Lisa

    Reply
    • March 8, 2010 at 5:03 pm
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      Thank you, Lisa.

      Did you see the blood test posts ( I think the link is in the Do I have RA page-)? I’m amazed how most GP’s are really confused about blood tests for RA. I often get letters like your comment. We really need to get the docs educated…

      Let me know how it goes with the rheumatologist. I hope you can get to the bottom of this soon.

      Thanks again for taking time to comment. Posts like yours keep me going when it gets really hard.

      Reply
      • March 9, 2010 at 10:36 am
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        Yes, the blood test posts are what confirmed for me that I had made the appropriate decision to seek a more specialized opinion. I was even briefly tempted to print out some of the articles and mail them anonymously to both GP’s . . . :devil::lol:

        Reply
    • March 8, 2010 at 5:14 pm
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      Lisa, I forgot to mention –
      How on earth do they confuse RA w/ OA? Like confusing apples with grapes just cause they are both fruit. They are not that similar. Can you tell it annoys me? :-/

      Reply
  • March 18, 2010 at 1:37 am
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    I think there is still a great deal of confusion about what tests give a clear picture of RA (and many other autoimmune diseases). The way labs are run at many places don’t help, either. When I was doing my internship in laboratory medicine, I spent a whole day running ANA tests. The tests were batched because they took the whole day to do and were a real pain in the rear because of the multiple steps involved. So, when it came time to ‘read’ the tests, the tech would often ‘guess’ the dilution of the test. She would say that “that looks like a 1:80” or “this one is a 1:320”. Now, the correct way is to actually perform a dilution with the serum. The last dilution that is positive is what should be reported along with the pattern of immunofluorescence and read like this: “positive to a 1:640 with a speckled pattern”.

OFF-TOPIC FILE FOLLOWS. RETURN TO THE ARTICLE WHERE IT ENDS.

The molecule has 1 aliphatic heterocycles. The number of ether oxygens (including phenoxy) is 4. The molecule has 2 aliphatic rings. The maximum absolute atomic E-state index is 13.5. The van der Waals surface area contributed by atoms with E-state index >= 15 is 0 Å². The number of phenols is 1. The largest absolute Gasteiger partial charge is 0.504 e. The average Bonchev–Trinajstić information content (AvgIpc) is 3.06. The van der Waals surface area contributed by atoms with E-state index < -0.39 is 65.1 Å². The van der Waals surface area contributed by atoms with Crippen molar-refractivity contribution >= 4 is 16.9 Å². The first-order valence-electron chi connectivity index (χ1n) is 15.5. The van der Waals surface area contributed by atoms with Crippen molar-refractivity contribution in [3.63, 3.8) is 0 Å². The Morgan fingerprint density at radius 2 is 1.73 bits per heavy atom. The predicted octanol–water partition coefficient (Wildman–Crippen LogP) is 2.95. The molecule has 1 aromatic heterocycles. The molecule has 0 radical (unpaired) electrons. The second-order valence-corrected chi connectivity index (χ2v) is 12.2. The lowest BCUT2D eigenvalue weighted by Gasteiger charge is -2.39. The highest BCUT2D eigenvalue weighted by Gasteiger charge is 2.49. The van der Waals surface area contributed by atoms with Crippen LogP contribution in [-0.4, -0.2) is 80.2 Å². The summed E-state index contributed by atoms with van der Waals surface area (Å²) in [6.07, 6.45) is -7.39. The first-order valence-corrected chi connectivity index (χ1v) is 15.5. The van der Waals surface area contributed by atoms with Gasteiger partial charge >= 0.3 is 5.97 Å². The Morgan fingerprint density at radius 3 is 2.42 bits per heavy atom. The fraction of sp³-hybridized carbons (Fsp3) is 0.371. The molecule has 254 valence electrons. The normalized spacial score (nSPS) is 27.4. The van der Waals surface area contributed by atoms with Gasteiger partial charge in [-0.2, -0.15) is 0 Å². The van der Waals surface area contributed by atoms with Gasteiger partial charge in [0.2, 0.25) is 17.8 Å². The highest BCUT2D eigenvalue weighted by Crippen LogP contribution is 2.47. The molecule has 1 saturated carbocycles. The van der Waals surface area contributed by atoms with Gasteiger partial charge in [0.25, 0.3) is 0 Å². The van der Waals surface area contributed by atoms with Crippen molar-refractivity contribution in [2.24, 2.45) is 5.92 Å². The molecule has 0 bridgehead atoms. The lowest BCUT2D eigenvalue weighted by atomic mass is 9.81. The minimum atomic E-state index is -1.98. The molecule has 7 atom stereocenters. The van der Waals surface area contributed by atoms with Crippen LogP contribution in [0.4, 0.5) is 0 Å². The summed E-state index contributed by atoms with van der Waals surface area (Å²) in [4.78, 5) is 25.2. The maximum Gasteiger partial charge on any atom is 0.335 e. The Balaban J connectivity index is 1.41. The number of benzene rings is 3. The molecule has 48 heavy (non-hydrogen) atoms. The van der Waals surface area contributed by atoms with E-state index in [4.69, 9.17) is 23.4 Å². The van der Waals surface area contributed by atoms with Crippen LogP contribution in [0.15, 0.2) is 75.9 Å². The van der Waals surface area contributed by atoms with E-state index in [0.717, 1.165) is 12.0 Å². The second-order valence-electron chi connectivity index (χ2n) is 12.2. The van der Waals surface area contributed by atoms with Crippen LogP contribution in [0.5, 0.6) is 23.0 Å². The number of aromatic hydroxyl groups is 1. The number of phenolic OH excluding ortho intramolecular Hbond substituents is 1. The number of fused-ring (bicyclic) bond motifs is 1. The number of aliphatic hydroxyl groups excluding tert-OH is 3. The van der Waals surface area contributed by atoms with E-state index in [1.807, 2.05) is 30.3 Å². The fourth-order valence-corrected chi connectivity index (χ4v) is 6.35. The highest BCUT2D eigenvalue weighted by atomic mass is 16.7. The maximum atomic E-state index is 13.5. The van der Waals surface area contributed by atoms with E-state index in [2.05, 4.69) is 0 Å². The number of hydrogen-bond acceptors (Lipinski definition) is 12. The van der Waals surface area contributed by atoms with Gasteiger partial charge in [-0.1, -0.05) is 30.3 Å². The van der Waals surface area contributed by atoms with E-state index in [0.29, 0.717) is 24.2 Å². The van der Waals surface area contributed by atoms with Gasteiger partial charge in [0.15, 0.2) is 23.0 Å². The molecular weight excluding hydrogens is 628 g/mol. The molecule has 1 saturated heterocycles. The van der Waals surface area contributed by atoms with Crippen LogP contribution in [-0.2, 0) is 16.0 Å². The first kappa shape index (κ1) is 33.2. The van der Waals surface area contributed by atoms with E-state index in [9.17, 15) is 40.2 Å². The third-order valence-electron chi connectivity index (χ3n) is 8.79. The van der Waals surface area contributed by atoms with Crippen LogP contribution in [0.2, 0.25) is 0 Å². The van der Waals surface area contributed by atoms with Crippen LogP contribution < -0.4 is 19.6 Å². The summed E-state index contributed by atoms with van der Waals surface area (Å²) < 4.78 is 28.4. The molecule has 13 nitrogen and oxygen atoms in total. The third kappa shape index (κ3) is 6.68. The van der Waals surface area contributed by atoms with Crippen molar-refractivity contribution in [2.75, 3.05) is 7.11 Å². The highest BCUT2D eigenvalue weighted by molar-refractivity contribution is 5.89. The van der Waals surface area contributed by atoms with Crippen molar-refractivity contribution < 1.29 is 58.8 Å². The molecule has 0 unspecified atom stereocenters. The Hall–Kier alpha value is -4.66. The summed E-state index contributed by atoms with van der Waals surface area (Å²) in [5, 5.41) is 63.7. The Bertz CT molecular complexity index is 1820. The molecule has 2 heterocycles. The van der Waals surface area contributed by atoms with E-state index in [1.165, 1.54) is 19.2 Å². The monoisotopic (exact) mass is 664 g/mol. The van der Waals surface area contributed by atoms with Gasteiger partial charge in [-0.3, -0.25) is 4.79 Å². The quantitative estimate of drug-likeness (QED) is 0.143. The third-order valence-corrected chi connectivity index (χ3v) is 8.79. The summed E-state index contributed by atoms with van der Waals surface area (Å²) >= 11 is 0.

That’s just one example. I am ALWAYS suspicious about the results of my test, especially the ones that have to be interpreted.
    Most doctors are not aware of the limitations of these tests. A lot of them try to use them as substitutes for good clinical judgement–I think this is a very big reason why a lot of RA patients get overlooked in early dx. They really need to listen to the patient–talk with them! Ask them questions! They often have the answers right there and yet they insist on sending the patient off to get lab work done that may or may not be positive. Lab tests are like fishing nets–you can catch a lot but you will always have some that slip through!

    It drives me nuts, nuts, nuts!

    Reply
    • March 18, 2010 at 9:23 am
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      Drae, Thanks for telling about your experience. I’ve read about problems with CRP and sed rate tests, too. Do you have experience with the Rf or the anti-CCP? I’m curious to know what you think can go wrong with these.

      People are not aware that all labs do not have the same reporting methods or reference ranges either. My good GP taught me to look at the values, not just the flags. He knows that some of the ranges given are not appropriate. At times, he’s prescribed supplements saying, “I don’t like this value.”

      What I want people to know about tests is that they are not “proof” of anything. It’s good we have them, but they are a long way from what people expect them to be. Unfortunately, you are right that that includes doctors as well.